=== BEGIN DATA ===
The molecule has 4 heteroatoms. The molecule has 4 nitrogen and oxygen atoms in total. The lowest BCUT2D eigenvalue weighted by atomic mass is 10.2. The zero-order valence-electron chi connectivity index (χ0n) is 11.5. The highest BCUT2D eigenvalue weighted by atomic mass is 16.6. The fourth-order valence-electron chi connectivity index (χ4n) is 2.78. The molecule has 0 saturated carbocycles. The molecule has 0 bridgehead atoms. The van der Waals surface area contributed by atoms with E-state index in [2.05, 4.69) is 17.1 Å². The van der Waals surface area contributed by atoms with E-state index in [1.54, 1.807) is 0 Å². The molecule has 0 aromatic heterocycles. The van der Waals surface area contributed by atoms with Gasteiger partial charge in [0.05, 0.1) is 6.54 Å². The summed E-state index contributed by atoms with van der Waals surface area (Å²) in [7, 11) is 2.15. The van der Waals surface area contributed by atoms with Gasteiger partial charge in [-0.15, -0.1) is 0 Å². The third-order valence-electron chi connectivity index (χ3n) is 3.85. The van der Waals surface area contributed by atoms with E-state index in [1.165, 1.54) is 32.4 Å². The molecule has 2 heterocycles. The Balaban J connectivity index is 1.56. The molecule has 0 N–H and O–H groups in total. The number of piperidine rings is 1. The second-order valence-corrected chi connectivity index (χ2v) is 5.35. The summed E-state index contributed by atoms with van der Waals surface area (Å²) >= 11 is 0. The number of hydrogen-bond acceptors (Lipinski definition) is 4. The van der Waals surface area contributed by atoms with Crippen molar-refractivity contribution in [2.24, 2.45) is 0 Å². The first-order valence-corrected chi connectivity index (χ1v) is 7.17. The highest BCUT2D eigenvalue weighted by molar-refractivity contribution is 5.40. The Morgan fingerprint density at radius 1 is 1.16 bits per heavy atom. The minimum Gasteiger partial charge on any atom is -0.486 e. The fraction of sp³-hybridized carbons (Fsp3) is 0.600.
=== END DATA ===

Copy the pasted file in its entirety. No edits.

The molecule has 4 heteroatoms. The molecule has 4 nitrogen and oxygen atoms in total. The lowest BCUT2D eigenvalue weighted by atomic mass is 10.2. The zero-order valence-electron chi connectivity index (χ0n) is 11.5. The highest BCUT2D eigenvalue weighted by atomic mass is 16.6. The fourth-order valence-electron chi connectivity index (χ4n) is 2.78. The molecule has 0 saturated carbocycles. The molecule has 0 bridgehead atoms. The van der Waals surface area contributed by atoms with E-state index in [2.05, 4.69) is 17.1 Å². The van der Waals surface area contributed by atoms with E-state index in [1.54, 1.807) is 0 Å². The molecule has 0 aromatic heterocycles. The van der Waals surface area contributed by atoms with Gasteiger partial charge in [0.05, 0.1) is 6.54 Å². The summed E-state index contributed by atoms with van der Waals surface area (Å²) in [7, 11) is 2.15. The van der Waals surface area contributed by atoms with Gasteiger partial charge in [-0.15, -0.1) is 0 Å². The third-order valence-electron chi connectivity index (χ3n) is 3.85. The van der Waals surface area contributed by atoms with E-state index in [1.165, 1.54) is 32.4 Å². The molecule has 2 heterocycles. The Balaban J connectivity index is 1.56. The molecule has 0 N–H and O–H groups in total. The number of piperidine rings is 1. The second-order valence-corrected chi connectivity index (χ2v) is 5.35. The summed E-state index contributed by atoms with van der Waals surface area (Å²) >= 11 is 0. The number of hydrogen-bond acceptors (Lipinski definition) is 4. The van der Waals surface area contributed by atoms with Crippen molar-refractivity contribution in [2.24, 2.45) is 0 Å². The first-order valence-corrected chi connectivity index (χ1v) is 7.17. The highest BCUT2D eigenvalue weighted by molar-refractivity contribution is 5.40. The Morgan fingerprint density at radius 1 is 1.16 bits per heavy atom. The minimum Gasteiger partial charge on any atom is -0.486 e. The fraction of sp³-hybridized carbons (Fsp3) is 0.600.